The woods next door.  It's a great trek for my chimenea wood--pieces that fall out of the trees are usually just the right size.  The deer who live here also come over to snack on my grass, eat my birdseed, and when I can find it, eat the corn I put out for them.  There are slim pickings around here in winter, so I enhance their diet a bit so they will stop eating my birdseed--and the birdseed feeders.
Sweet Potato Bread Pudding with Pecan Praline Sauce.  This is my favorite southern food, created by Chef Kelvin from Lenoir Hall.  I like to think of it as a vegetable with protein enhancement.  Chef Kelvin published his recipe in the special edition of the Daily Mississippian as a Christmas present to all us fans.  I finally got this rich dessert (I had no idea how many calories were in it till I started tossing in eggs, heavy cream, and butter by the cartons.  No wonder I love it.)  I think while Chef K--who is personable and entertaining and often comes out to sit with us when we are dining--passed on his recipe, but not some little secret somewhere along the line that is his unique signature--like maybe that he uses only Mississippi Vardamon sweet potatoes, or only French butter, or Madagascar vanilla.  Wait, I only use Madagascar vanilla--that can't be it.  While it was delicious, and definitely sinfully full of calories, and the pecan praline sauce was superb, the pudding just did not have the same taste nor color as Chef K's.  It did have the same texture, I might add.  Ah, well, I guess I will just have to make it again, this time wearing a poofy chef's hat and white coat with my name embroidered on it and see if that makes it work better.
Mine and Rando's Christmas present to ourselves--the new flat panel TV, not Rambo.  I have turned into a couch potato after all these years.  And if you are going to watch TV, you should watch a really good TV. :)

Thursday, December 25, 2008

Unplugging Christmas: The Story of Threes

When I was a child, we always celebrated Christmas three times.  The first would be our traditional visit to my mother's parents for Christmas Eve on the farm at Elbert.  My uncle Jimmy always had to work until noon, so we would impatiently wait for their car lights to turn down the lane to Mama and Papa's as the arrival of my city cousins signaled the start of Christmas.  After a big dinner that evening, we would open the presents. I remember one year sitting on the couch and reaching across to plug in the lights to the tree while Papa took movies.

Sometimes we would spend the night at Mama and Papa's and go the next morning to my dad's parents--about 10 or so miles away.  I only remember spending Christmas Eve at Grandma's once.  At times, we would drive back home to our house and spend Christmas Eve.  The routine was Daddy would go in the house to "light the fires" and we waited in the car with Mother.  Amazingly, Santa Claus had come while we were gone to Mama and Papa's.  Of course, it would be many years before we would catch on that Dad was doing something other than lighting the fires--which of course, he never did any other time of the year before we were able to go into the cold house.  So Santa coming was the second time.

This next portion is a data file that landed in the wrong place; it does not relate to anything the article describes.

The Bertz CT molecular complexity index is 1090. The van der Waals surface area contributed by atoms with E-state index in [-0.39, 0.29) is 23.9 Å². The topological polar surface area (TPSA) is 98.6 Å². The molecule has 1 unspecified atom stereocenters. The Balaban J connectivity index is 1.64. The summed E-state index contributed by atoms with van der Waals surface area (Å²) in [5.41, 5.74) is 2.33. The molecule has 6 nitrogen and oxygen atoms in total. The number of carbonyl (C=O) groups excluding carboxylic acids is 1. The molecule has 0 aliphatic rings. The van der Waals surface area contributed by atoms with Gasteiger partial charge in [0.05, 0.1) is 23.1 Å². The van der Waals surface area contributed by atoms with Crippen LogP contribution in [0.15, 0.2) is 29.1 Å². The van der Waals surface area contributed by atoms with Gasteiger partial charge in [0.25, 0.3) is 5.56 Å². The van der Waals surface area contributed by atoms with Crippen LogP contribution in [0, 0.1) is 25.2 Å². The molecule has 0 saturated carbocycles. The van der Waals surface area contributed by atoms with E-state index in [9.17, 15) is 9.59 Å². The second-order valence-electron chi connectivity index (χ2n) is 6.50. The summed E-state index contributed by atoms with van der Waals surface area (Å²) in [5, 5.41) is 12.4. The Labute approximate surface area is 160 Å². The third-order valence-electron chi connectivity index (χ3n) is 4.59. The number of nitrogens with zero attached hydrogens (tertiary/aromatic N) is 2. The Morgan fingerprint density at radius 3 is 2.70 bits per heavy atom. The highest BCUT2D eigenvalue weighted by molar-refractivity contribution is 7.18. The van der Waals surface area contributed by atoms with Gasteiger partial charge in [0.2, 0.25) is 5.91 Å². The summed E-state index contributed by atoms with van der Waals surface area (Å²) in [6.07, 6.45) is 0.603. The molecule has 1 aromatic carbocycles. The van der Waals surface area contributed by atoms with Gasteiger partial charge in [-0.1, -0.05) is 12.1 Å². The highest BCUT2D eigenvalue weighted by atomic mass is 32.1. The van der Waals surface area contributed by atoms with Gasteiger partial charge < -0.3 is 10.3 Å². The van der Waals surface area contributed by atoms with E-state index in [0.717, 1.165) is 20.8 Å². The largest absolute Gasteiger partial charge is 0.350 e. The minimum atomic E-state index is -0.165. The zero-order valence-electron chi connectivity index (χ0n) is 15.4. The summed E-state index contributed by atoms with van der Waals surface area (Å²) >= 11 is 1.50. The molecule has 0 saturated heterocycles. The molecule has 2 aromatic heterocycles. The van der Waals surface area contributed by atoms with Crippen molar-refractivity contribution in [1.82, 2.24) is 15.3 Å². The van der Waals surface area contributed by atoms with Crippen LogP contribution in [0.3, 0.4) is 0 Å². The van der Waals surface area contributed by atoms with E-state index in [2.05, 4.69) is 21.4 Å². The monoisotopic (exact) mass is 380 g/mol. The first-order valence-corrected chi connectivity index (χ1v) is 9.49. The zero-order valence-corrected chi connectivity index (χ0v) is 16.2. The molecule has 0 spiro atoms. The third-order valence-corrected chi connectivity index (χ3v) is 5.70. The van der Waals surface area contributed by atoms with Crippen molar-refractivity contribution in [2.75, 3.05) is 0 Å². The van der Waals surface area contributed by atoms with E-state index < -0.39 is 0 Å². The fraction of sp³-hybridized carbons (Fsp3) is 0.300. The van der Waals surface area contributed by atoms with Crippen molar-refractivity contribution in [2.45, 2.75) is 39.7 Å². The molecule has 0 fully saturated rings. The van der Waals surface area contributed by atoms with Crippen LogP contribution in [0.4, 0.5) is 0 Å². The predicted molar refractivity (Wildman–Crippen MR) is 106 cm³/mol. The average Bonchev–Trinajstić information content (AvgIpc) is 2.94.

Christmas Day was always at Grandma and Grandpa's.  Christmas at Grandma's always seemed full of tension, and often one could count on something unpleasant happening.  Some daughter-in-law would get in a tiff over something Grandma said that upset her, or there would be some kind of issue over a present, or an unflattering photograph would end up in the family album.  Personalities were strong-willed in this side of the family, to put it in the kindest way.

In later years, we would have Christmas Eve at mom and dad's and both sides of the family would be there.  As our family grew and our grandparents aged, it was a solution to the need for a larger place that was central in location.  One favorite memory was the year we decided to have Christmas night dinner and make Mexican food.

The first year we unplugged Christmas at mom's was the year that my aunt, my grandmother and my sister decided the celebration should be held at my aunt's house in Abilene.  They called to tell my mother and she said she and my dad would not be able to come; if they left, my dad's parents would be alone.  They thought she would relent at the last minute.  Instead, she took her Christmas tree down, deeply hurt, and vowed it would be the last year she put it up.  For over 20 years, there has been no tree in their house.  Though presents may have been exchanged, it was never the get together that it had been in the past, with everyone there.

This year, Mom made plans for a big family get together and everyone planned to come.  It would be a long (12 hours) drive for me, and the timing was terrible with my work, but I thought it important to go.  I said I would, if we could put up a tree, and a real one at that.  After a very pleasant and fun 4 days with my parents, shopping, going to the grocery store, taking pictures, having coffee with dad each morning, watching movies, and just hanging out, I went to get the Christmas tree.  It was fun with my dad and my brother and I trying to get it to stand straight--we never did, and my brother impromptu singing a song about 'westward leaning' and we all laughed.  We put it in the breezeway as there was really no room for it in the den, and the smell filled the little room.  I sat out there a while and enjoyed the lights.  Though it was not Christmas Eve yet, I was excited about the next day, which would be our pseudo Christmas Eve, and after all, what difference did the day make?